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Messages - Annihilation

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181
Metal / Re: Essential J.S. Bach
« on: September 19, 2012, 11:48:09 PM »
Thanks everyone for the recommendations.

Art of the Fugue, see: Musica Antiqua Köln

There isn't an internet upload of this anywhere but I found an enticing organ rendition by the great Helmut Walcha.

A sample of Musica Antiqua Köln's recording: Contrapunctus 1

Thank you for the Walcha.

The instrumentation alternates between a small chamber (period) string ensemble, sometimes with continuo, and solo harpsichord. Although solo keyboard is probably the intended instrumentation, the performance is timeless.

If you plan to obtain a hard copy of this performance, I recommend this version, if you don't mind used CD's. The performance of A Musical Offering is also exceptional.


182
Interzone / Re: What have you been reading lately?
« on: September 19, 2012, 11:26:42 PM »
The first verses of the Dhammapadda (trans. Irving Babbitt). A selection:

1. All that we are is the result of what we have thought: it is founded on our thoughts, it is made up of our thoughts. If a man speaks of acts with an evil thought, pain follows him, as the wheel follows the foot of the ox that draws the wagon.

2. All that we are is the result of what we have thought: it is founded on our thoughts, it is made up of our thoughts. If a man speaks or acts with a pure thought, happiness follows him, like a shadow that never leaves him.

[...]

6. The world does not know that we must all come to an end here; but those who know, their quarrels cease at once.

183
Interzone / Re: Fatherhood
« on: September 03, 2012, 08:54:02 PM »
While some of the sentiments in this thread could be valid, it's significantly less valuable when uninformed by modern science. Research some good books and studies on the topic(s you mentioned) - take it with a grain of salt. Eventually, everything is a matter of personal experience. Being well-read is only a disadvantage if you're not one to question what you read.


184
Metal / Re: Essential J.S. Bach
« on: August 23, 2012, 08:12:19 PM »
I'm already thinking it might be the pinnacle of music full stop).

Art of the Fugue, see: Musica Antiqua Köln

185
Metal / Re: Youtube gems
« on: August 13, 2012, 12:33:34 AM »
http://www.youtube.com/watch?v=CfzXbKnZTSE

If you're stuck indoors.

Interesting permaculture documentary:

http://www.youtube.com/watch?v=OXVnAMQRGbI

Cool share. Been getting interested in this topic, along with wild edible / medicinal plants and mushrooms.

186
Interzone / Re: Becoming a Priest
« on: May 30, 2012, 12:13:58 PM »
Thomas Merton.

- from "Contemplation in a World of Action", page 22-23.
Quote
Tradition is not passive submission to the obsessions of former generations but a living assent to a current of uninterrupted vitality. What was once real in other times and places becomes real in us today. And its reality is not an official parade of externals. It is a living spirit marked by freedom and by a certain originality. Fidelity to tradition does not mean the renunciation of all initiative, but a new initiative that is faithful to  certain spirit of freedom and of vision which demands to be incarnated in a new and unique situation. True monasticism is nothing if not creative.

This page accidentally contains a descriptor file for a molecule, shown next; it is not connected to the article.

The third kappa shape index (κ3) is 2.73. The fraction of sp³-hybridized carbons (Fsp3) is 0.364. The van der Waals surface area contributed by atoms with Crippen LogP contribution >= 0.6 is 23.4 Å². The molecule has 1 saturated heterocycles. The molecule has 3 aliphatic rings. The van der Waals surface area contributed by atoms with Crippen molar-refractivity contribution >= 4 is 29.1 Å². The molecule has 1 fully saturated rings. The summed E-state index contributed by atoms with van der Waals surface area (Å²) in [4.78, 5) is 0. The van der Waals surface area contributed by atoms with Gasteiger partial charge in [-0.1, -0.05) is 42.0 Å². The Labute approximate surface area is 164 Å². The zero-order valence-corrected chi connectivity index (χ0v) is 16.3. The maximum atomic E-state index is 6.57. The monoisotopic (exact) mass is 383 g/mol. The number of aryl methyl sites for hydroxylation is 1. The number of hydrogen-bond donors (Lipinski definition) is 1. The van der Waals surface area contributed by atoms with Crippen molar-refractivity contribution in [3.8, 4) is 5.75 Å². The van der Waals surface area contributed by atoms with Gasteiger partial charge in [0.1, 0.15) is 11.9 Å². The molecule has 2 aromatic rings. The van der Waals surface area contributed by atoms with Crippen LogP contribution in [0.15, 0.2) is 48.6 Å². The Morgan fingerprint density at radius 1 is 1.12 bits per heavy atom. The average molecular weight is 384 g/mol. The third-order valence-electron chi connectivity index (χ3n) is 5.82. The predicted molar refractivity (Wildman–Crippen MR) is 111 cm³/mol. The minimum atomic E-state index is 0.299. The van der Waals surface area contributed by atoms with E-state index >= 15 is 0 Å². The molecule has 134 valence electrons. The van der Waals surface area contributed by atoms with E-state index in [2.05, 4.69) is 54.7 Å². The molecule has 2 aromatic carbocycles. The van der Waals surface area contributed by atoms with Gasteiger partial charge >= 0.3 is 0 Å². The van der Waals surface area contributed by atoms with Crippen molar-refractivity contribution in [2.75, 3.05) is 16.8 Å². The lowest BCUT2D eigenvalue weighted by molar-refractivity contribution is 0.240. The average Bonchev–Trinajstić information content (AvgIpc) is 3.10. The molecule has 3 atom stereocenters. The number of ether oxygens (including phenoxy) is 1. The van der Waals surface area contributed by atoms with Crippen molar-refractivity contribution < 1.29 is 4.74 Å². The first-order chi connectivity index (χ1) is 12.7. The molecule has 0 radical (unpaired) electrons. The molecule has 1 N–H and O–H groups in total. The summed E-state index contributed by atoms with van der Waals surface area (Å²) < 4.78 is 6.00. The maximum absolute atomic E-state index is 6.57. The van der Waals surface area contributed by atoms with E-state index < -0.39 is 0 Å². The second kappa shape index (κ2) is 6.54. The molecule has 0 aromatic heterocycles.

The creativity in monastic life springs from pure love: the natural desire of man for truth and communion first of all, and the supernatural gift of grace in the spirit of the Risen Lord, calling man to the highest truth and most perfect communion in the Mystery of Christ. Love is not mere emotion or sentiment. It is the lucid and ardent response of the whole man to a value that is revealed to him as perfect, appropriate and urgent in the providential context of his own life. Hence there are innumerable ways in which an can be awakened from the sleep of a mechanical existence and summoned to give himself totally in the clarity of love. To restrict vocations to this or that narrow area, as if there were only one way to love, is to stifle the spirit and the fetter the freedom of the Christian heart. Why are people so intent on refusing others the right to see a special value in a life apart from the world, a life dedicated to God in prayer "on the mountain alone" when the New Testament itself repeatedly shows Christ retiring to the the solitary prayer which he himself loved? Certainly one can find God "in the world" and in an active life but this is not the only way, any more than the monastic life is the only way. There are varieties of graces and vocations in the Church and these varieties must always be respected. The specific value that draws a Christian into the "desert" and "solitude" (whether or not he remains physically "in the world") is a deep sense that God alone suffices. The need to win the approval of society, to find a recognized place in the world, to achieve a temporal ambition, to "be somebody" even in the Church seems to them irrelevant. They realize themselves to be called to a totally different mode of existence, outside of secular categories and outside of the religious establishment. This is the very heart of monasticism; hence a firmly "established" monasticism is a self-contradiction.